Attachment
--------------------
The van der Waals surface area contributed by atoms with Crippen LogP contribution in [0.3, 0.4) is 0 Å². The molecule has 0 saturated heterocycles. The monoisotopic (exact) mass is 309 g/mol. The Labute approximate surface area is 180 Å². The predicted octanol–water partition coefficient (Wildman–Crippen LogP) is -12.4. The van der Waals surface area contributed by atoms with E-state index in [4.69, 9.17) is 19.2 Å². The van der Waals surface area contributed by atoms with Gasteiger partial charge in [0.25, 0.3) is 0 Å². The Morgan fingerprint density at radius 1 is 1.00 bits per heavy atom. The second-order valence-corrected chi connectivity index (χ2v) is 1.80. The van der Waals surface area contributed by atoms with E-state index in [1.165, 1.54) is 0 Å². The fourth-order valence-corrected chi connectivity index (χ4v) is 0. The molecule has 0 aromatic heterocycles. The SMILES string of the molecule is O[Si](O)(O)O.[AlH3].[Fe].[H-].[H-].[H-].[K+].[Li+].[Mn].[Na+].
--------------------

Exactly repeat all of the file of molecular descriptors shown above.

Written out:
The van der Waals surface area contributed by atoms with Crippen LogP contribution in [0.3, 0.4) is 0 Å². The molecule has 0 saturated heterocycles. The monoisotopic (exact) mass is 309 g/mol. The Labute approximate surface area is 180 Å². The predicted octanol–water partition coefficient (Wildman–Crippen LogP) is -12.4. The van der Waals surface area contributed by atoms with E-state index in [4.69, 9.17) is 19.2 Å². The van der Waals surface area contributed by atoms with Gasteiger partial charge in [0.25, 0.3) is 0 Å². The Morgan fingerprint density at radius 1 is 1.00 bits per heavy atom. The second-order valence-corrected chi connectivity index (χ2v) is 1.80. The van der Waals surface area contributed by atoms with E-state index in [1.165, 1.54) is 0 Å². The fourth-order valence-corrected chi connectivity index (χ4v) is 0. The molecule has 0 aromatic heterocycles. The SMILES string of the molecule is O[Si](O)(O)O.[AlH3].[Fe].[H-].[H-].[H-].[K+].[Li+].[Mn].[Na+].